Players generally don’t like it when a spell they used to be able to cast suddenly goes away, or becomes a higher level spell, or the exclusive provence of the Gods.  They seem a lot more accepting of increased penalties than giving something up completely.  And it is a game mechanic.  Taking it away completely means you need to do more to restore balance, otherwise combat can become frustrating, and we don’t want that.  Challenging is good, frustrating is bad.  Maybe these issues haven’t come up for you and your campaign, but I wasn’t overly fond of most of the solutions out there.

So, my solution was this:

Everytime a True Resurrection spell is cast, the resurrected character recieves a -2 penalty to Consitution, as does the Caster.  The caster must transfer a bit of their own soul into the dead person’s body in order to bring them back from the brink.  In addition to this, a True Resurrection spell must always be used within 3 days of character death.  With  Resurrection and Raise Dead I increase these penalties to -3 and -4, and reduce the number of days to 2 and 1 respectively.  And of course, when your Constitution hits 0, you’re dead.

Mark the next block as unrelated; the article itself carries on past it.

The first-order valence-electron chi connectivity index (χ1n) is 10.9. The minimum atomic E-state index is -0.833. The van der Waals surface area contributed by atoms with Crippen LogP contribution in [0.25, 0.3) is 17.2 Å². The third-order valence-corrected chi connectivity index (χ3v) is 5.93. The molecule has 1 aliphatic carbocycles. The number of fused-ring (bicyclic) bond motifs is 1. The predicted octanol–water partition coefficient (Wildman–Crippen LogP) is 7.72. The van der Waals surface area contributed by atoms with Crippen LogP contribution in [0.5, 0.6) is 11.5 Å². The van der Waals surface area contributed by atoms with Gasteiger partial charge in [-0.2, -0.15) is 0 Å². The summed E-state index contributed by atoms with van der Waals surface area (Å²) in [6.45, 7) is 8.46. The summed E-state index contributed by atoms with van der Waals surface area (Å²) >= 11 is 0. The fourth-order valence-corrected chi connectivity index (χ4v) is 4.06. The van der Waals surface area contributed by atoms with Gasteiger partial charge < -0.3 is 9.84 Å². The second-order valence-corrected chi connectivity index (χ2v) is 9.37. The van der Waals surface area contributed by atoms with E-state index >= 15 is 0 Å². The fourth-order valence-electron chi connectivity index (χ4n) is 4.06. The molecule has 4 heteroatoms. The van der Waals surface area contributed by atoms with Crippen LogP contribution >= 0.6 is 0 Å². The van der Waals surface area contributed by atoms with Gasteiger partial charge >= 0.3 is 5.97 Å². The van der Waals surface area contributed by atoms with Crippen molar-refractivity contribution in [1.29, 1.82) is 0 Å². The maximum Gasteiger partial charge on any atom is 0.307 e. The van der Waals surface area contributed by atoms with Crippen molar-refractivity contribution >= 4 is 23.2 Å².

This has the beneficial effect of imposing fairly obnoxious penalties, and also making resurrection less common.  Afterall, only the most altruistic of clerics are going to sacrifice a bit of themselves for someone else.  And even these clerics will use it VERY sparingly, otherwise they’ll end up dead quickly.  This reserves resurrection for only very special occasions and very special people.  It also means when you have a cleric in your own party, they might think twice about resurrecting you (so get with the bribing early).  The biggest problem with this solution is that it still makes the presence of Death effects a bit more troublesome, and additional tweaking might be necessary.

Roleplaying has a lot in common with acting and theater, the biggest of these commanalities being drama.  As DMs we like to add a bit of drama to things.  We enjoy stirring up emotions (even if that emotion is often anger).  We are writers afterall, and every good writer likes to have an impact on their audience.  So why not make yourself a little more Shakespeare by taking away a little more security from your players.  They’ll appreciate it in the long run.

Thanks for reading, and please be sure to check out the rest of One Die Short, as well as my personal advice blog, Ask the Dungeon Master, all about Life, the Universe, and Roleplaying.

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Written by One Die Short

I’m a long-time Dungeon Master and roleplayer and will bring my dice to the grave with me. I write a webcomic entitled One Die Short. It’s a story of love, life, nerds and roleplaying. Both the adventures and “real-life” segements are based on my own roleplaying experiences as a DM of over fifteen years.